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Don’t Be Too Smart for Awe

This transient sensation lessens the power of biases toward selfishness.

Key points

  • The pursuit of awe tends to be a blind spot in most academic research, even in psychology.
  • Awe has been identified as the fastest and most powerful method for personal change and growth.
  • Awe is a worthy target function for businesses hoping to turn the page on an era of capitalism that has perhaps caused more harm than good.
Вячеслав Немченко/Pexels
Source: Вячеслав Немченко/Pexels

I just returned from a memorable trip to England, the primary purpose of which was to give an invited talk at Cambridge for a conference on “Repurposing Management for the Public Good.” My contribution focused on “awe,” leading to the rather rare occasion when several day-to-day experiences directly echoed and reinforced the research I was presenting.

Walking through the 1,000-year-old campus, enveloped by a sense of awe, I simply couldn’t help but think differently than when wandering the streets back home. And in the days prior, finding myself in London just after the queen passed, whatever one’s politics or thoughts on the monarchy, I couldn’t help but feel in awe of the miles-long queue of humanity peacefully, respectfully, and quietly waiting to pay tribute to a lifetime of service and tradition.

In that environment, convincing the room that the pursuit of awe should be a key corporate target function if we are going to make work more human-friendly wasn’t a hard sell. We were all “in the zone,” if you will. Yet too often folks are too guarded, self-assured, and overly convinced that they have seen it all to be open to the experience of awe.

A History of Ignoring Awe

There is a long and well-established precedent in business thinking for other human-centric constructs, like meaning and connection. But the goal of facilitating awe has been less than an afterthought.

Writing way back in the 1970s, well before the digital revolution, Abraham Joshua Heschel lamented that with technological advancements and social progress, our collective sense of awe declines. More recently, author Douglas Coupland worried that when we know that all the information that exists in the world can be accessed instantly by the tiny devices in our pockets, world-weariness creates a disincentive for doing so. He labeled this malaise “omniscience fatigue,” the burnout that comes with being able to know the answer to almost anything online.

Consequently, the pursuit of awe tends to be a blind spot in most academic research, even in psychology. Writing back in 2001, Keltner & Haidt wondered if the reason awe gets ignored by psychologists is that there was no associated distinct facial expression. In that regard, research has advanced some, finding the unique facial expression associated with awe to include widened eyes, raised inner eyebrows, and a relaxed, open mouth.

Pixabay/Pexels
Source: Pixabay/Pexels

Awe Keeps Us Still

Shiota and colleagues found that while most positive emotions are arousing, awe has the opposite effect, reducing sympathetic influence on the heart and keeping us still. Awe is a complex emotion characterized by perceived vastness and the need for cognitive accommodation. We first encounter stories of awe in religious discussions about the relationship of the finite to the infinite. Philosophers explore awe in relation to the sublime, described by Edmund Burke as the feeling of expanded thought that is produced when one encounters great art or natural phenomena.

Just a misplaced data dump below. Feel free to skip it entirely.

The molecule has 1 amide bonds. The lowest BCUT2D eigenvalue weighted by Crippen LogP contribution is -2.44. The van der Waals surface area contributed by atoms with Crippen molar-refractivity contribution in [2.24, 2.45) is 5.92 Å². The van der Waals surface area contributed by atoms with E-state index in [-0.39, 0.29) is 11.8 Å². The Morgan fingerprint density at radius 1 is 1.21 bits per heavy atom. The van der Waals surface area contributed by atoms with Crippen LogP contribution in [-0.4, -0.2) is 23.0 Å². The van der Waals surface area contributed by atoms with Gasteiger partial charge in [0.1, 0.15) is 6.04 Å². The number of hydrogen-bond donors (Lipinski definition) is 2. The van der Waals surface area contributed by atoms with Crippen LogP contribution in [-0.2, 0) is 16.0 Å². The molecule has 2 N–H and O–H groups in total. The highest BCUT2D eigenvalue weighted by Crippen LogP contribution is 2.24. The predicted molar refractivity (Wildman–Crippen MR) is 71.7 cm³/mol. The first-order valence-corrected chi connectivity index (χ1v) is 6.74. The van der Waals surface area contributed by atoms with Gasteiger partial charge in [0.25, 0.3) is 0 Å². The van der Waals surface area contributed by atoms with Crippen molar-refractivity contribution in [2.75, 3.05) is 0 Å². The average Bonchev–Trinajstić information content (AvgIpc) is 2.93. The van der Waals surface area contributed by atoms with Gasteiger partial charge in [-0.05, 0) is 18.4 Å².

Awe impacts the perception of self, reducing its perceived significance. Awe affords an opportunity to reflect on one’s life and reassess one’s value as a person, identified as being the fastest and most powerful method for personal change and growth. It is thus a worthy target function for businesses hoping to turn the page on an era of capitalism that has perhaps caused more harm than good.

Awe Inspires Change

A feeling of awe emerges when our existing abilities to neatly explain what we are seeing fail us. Awe is a fleeting experience of the world that lets us concretely know how little we know. And this may be the biggest obstacle to awe today: We are too sure of what we know. We are too smart to be open to awe.

As part of a multifaceted corporate target function, awe can set the aspirational goal for firms to figure out how their creative activities can inspire stakeholders to change the way they think about themselves and their place in the world.

This transient sensation shifts long-term attention to bigger ideas and deeper attachments, lessening the power of biases toward greed and selfishness. This shift is critical to enabling the type of transformative cooperation required to repurpose management for the public good.

References

Campos, B., Shiota, M.N., Keltner, D., Gonzaga, G.C. & Goetz, J.L. 2013. What is shared, what is different? Core relational themes and expressive displays of eight positive emotions. Cognition and Emotion, 27: 37-52.

Chirico, A. &Yaden, D. B. 2018. Awe: A self-transcendent and sometimes transformative emotion. In H. C. Lench (Ed.), The function of emotions (pp. 221–233). Springer International Publishing, https://doi.org/10.1007/978-3-319-77619-4_11.

Keltner, D., & Haidt, J. 2003. Approaching awe, a moral, spiritual, and aesthetic emotion. Cognition and Emotion, 17: 297–314.

Shiota, M.N., Neufeld, S.L., Yeung, W.H., Moser, S.E. & Perea, E.P. 2011. Feeling good: autonomic nervous system responding in five positive emotions. Emotion, 11: 1368-78.

Weitzner, D. 2021. Connected Capitalism. Toronto: University of Toronto Press.

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